TO: What we see accurately with our eyes can sometimes be very deceptive. We don't see everything. No historian can fit into a textbook the thoughts of every single soldier in every single war and every single episode. Much is being selected and generalized. So in The Things They Carried, I'm trying to get at this sense of how difficult it is to pin down the truth with a capital "T." In a way, it's a warning against absolutism, against black and white declarations of what's true and what's not true. So part of the effort is trying to display through fiction the ambiguous, blurry, complicated, grayish fog of even the most plainly historical events.
JR: I was profoundly moved by the story "On the Rainy River," not only by the character of Tim, but also the old man, Elroy. He seemed as real to me as the man sitting next to me on the train this morning.
TO: That's an example of what imagination can do. He's an imagined character—more so, even, than the Tim O'Brien character, who is also, I must say, imagined. But the old guy is made up out of the whole cloth. And yet, he represents something real that you couldn't put your finger on, which has to do with conscience, or being watched by, say, a dead father—that feeling of someone there with you who's not offering advice but is simply present as a kind of moral witness. Old Elroy is meant to stand for a whole bunch of things: my dad, my mom, my country, God, and conscience, all together.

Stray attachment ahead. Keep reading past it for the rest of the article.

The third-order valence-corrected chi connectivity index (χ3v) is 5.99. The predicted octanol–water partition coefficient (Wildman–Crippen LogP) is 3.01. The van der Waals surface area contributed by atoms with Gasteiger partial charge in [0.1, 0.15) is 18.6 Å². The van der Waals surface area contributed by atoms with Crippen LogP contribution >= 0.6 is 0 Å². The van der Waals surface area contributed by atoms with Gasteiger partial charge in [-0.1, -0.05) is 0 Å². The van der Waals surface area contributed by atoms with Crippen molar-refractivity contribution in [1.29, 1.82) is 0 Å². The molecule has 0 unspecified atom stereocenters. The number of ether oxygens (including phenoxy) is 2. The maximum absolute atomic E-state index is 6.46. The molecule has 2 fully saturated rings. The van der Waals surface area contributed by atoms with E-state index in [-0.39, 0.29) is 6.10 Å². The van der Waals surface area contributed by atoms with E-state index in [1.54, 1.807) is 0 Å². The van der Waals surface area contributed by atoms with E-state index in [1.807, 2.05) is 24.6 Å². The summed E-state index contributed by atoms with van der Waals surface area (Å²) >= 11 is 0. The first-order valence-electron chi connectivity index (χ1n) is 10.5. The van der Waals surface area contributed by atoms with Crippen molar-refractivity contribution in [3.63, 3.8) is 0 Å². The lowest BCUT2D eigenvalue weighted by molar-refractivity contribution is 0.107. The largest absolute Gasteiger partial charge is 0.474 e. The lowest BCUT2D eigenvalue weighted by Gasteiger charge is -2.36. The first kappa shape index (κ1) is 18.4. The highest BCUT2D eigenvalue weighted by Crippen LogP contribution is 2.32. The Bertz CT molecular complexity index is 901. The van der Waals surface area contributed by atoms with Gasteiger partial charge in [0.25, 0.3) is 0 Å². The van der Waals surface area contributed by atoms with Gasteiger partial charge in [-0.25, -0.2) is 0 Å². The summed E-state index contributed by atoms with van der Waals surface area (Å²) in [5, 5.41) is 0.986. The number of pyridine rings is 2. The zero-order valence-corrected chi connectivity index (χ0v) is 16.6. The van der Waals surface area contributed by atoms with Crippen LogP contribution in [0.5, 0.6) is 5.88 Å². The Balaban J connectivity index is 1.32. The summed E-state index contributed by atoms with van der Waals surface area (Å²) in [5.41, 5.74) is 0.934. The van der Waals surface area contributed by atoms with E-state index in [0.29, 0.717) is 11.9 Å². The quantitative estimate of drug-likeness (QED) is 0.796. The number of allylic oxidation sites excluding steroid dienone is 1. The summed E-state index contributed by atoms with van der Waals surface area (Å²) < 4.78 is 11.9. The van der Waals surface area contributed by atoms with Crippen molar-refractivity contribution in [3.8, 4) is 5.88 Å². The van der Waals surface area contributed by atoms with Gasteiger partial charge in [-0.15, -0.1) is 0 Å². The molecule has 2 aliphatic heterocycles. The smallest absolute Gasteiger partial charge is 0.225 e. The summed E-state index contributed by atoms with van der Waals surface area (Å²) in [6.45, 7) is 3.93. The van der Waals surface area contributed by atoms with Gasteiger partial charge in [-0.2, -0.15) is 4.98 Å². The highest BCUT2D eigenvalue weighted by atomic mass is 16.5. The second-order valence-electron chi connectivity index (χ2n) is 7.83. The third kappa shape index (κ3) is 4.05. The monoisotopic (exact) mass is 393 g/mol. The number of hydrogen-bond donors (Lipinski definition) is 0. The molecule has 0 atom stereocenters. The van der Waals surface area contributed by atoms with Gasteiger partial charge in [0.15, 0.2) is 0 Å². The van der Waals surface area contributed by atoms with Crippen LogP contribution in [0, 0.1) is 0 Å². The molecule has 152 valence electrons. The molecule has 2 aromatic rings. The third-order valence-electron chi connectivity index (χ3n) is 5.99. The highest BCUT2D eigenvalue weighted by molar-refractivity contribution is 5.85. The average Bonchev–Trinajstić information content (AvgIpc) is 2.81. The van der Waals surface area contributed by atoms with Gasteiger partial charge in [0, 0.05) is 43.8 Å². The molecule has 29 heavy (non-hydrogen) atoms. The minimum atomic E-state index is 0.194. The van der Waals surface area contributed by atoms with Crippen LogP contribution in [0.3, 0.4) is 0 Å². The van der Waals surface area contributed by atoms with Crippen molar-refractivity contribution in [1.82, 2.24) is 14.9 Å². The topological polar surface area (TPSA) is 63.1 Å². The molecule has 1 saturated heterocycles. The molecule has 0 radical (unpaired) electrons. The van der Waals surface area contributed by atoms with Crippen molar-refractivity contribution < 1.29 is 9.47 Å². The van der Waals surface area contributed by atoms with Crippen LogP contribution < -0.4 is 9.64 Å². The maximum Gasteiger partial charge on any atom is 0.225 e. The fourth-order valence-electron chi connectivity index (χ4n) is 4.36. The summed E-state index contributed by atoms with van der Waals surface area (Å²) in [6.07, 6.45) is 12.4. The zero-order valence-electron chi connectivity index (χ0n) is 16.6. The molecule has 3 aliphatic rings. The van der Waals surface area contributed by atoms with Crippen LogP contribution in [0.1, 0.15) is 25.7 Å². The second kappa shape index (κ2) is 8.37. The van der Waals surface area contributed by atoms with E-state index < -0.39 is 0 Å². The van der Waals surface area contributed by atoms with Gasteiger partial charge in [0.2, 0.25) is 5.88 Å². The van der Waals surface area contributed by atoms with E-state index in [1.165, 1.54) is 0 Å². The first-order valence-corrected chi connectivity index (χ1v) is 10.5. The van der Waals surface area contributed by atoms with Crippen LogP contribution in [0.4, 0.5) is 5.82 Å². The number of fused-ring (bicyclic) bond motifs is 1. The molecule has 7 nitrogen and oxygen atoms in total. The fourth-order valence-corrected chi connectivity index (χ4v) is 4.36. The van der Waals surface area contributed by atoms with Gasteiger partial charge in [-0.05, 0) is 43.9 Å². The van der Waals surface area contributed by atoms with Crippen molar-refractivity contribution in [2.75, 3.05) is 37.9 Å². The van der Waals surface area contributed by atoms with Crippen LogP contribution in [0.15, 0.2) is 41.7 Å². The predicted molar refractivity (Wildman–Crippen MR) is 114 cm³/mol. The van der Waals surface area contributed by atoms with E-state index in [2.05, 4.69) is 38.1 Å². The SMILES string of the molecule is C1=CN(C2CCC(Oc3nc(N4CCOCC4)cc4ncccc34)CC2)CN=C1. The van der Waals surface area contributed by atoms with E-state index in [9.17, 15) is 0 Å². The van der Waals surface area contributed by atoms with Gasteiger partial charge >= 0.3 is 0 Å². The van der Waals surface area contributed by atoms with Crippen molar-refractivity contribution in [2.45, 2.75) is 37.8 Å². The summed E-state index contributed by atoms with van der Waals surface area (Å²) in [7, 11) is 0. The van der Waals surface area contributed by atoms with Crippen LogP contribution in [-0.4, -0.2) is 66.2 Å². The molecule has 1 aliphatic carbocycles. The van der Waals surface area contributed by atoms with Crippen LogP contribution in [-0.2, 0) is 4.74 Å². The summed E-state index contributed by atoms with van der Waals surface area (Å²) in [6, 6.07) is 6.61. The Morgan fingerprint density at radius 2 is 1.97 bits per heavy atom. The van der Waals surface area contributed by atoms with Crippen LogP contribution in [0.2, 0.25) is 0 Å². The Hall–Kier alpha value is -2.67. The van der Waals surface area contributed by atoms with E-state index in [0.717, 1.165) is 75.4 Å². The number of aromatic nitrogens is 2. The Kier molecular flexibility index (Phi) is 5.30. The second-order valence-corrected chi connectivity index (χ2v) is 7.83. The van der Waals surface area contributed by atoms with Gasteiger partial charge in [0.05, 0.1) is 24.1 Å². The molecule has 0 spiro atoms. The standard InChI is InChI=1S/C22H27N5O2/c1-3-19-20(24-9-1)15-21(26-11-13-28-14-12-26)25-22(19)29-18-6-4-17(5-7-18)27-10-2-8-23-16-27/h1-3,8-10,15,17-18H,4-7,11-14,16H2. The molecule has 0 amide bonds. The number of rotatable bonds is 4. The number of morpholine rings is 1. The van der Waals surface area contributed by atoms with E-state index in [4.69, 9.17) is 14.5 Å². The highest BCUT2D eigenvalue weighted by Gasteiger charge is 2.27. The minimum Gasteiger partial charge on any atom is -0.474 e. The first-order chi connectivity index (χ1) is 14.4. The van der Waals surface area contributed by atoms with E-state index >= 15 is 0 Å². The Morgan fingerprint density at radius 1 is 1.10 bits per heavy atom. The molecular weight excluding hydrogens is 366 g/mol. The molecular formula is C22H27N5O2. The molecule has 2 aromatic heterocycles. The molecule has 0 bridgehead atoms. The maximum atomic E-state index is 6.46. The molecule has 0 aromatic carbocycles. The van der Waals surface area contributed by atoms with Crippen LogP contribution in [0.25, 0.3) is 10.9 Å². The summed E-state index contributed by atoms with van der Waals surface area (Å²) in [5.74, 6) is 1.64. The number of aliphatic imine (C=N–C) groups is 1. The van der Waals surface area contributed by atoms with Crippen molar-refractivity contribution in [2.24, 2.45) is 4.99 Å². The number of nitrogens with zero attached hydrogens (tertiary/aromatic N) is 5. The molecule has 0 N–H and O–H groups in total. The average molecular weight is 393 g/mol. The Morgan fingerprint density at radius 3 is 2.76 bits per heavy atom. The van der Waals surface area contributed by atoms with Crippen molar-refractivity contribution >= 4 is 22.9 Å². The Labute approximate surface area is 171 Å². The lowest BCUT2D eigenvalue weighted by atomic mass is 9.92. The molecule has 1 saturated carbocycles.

JR: I'd also like to talk about your story "Sweetheart of the Song Tra Bong." It reminded me very much of Heart of Darkness.
TO: Yes, it was intentionally structured to be the other hemisphere of Heart of Darkness. Because Kurtz is a man, because Marlow's a man, and because virtually every character in the story is a man, the whole structure of my story is meant to be a female flip of it. In a way, I was trying to put a woman in a man's boots and see if she behaves much differently or feels other things than a man might feel. In a way the point of the story (if stories ever have "points"—and of course they don't, or maybe they have a trillion angles on a point) has to do with the image of the woman as nurturer and peaceful and incapable of the conspicuously violent behaviors of men—which, of course, when you look at history, is totally ridiculous. So the story is meant to be inclusive of women in almost all war stories.
JR: You structured this book in such an interesting way. Each individual story is like a small gem, like a pearl necklace. But when you string them together, the cumulative effect is powerful.
TO: That's my goal. I wanted to have self-contained stories that I think all chapters of books ought to be anyway. Yet I wanted each story to receive the light of other stories, the way it would in a necklace. Or one gemstone would receive the light of the ruby next to it. Although they are meant to stand alone, it seems to me that in the end, you aim ambitiously for what all writers worth their salt aim at—of making a book of art, of some sort. And that's the sense of pieces being in position, so that they can reflect. So that the pieces are capable of not just reflecting, but absorbing the light of the others.